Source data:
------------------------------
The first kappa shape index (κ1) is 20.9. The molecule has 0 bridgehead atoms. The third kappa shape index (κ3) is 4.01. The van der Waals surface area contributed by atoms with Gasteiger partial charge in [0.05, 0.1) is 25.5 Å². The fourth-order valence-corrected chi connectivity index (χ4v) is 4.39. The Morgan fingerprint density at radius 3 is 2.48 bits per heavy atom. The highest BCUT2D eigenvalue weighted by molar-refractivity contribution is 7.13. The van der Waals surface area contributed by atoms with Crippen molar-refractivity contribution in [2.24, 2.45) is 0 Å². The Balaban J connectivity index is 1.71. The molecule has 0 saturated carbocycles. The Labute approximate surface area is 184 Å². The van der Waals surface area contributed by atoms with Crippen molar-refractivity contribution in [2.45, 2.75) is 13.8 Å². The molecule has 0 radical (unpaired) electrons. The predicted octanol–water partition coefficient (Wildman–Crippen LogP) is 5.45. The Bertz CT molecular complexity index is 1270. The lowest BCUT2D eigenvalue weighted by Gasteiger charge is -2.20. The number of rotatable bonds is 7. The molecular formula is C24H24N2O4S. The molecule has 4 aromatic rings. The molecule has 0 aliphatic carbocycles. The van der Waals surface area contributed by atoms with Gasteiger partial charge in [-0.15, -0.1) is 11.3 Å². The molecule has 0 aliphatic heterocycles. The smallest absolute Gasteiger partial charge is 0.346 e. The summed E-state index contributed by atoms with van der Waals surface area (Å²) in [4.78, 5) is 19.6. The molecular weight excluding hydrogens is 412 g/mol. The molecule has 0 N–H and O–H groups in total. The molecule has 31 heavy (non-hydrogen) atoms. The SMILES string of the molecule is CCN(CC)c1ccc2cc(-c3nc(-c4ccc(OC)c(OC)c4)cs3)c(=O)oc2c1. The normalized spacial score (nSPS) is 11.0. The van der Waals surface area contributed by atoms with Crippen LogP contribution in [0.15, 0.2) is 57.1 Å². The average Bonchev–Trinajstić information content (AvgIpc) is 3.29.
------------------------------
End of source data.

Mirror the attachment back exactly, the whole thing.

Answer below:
The first kappa shape index (κ1) is 20.9. The molecule has 0 bridgehead atoms. The third kappa shape index (κ3) is 4.01. The van der Waals surface area contributed by atoms with Gasteiger partial charge in [0.05, 0.1) is 25.5 Å². The fourth-order valence-corrected chi connectivity index (χ4v) is 4.39. The Morgan fingerprint density at radius 3 is 2.48 bits per heavy atom. The highest BCUT2D eigenvalue weighted by molar-refractivity contribution is 7.13. The van der Waals surface area contributed by atoms with Crippen molar-refractivity contribution in [2.24, 2.45) is 0 Å². The Balaban J connectivity index is 1.71. The molecule has 0 saturated carbocycles. The Labute approximate surface area is 184 Å². The van der Waals surface area contributed by atoms with Crippen molar-refractivity contribution in [2.45, 2.75) is 13.8 Å². The molecule has 0 radical (unpaired) electrons. The predicted octanol–water partition coefficient (Wildman–Crippen LogP) is 5.45. The Bertz CT molecular complexity index is 1270. The lowest BCUT2D eigenvalue weighted by Gasteiger charge is -2.20. The number of rotatable bonds is 7. The molecular formula is C24H24N2O4S. The molecule has 4 aromatic rings. The molecule has 0 aliphatic carbocycles. The van der Waals surface area contributed by atoms with Gasteiger partial charge in [-0.15, -0.1) is 11.3 Å². The molecule has 0 aliphatic heterocycles. The smallest absolute Gasteiger partial charge is 0.346 e. The summed E-state index contributed by atoms with van der Waals surface area (Å²) in [4.78, 5) is 19.6. The molecular weight excluding hydrogens is 412 g/mol. The molecule has 0 N–H and O–H groups in total. The molecule has 31 heavy (non-hydrogen) atoms. The SMILES string of the molecule is CCN(CC)c1ccc2cc(-c3nc(-c4ccc(OC)c(OC)c4)cs3)c(=O)oc2c1. The normalized spacial score (nSPS) is 11.0. The van der Waals surface area contributed by atoms with Crippen LogP contribution in [0.15, 0.2) is 57.1 Å². The average Bonchev–Trinajstić information content (AvgIpc) is 3.29.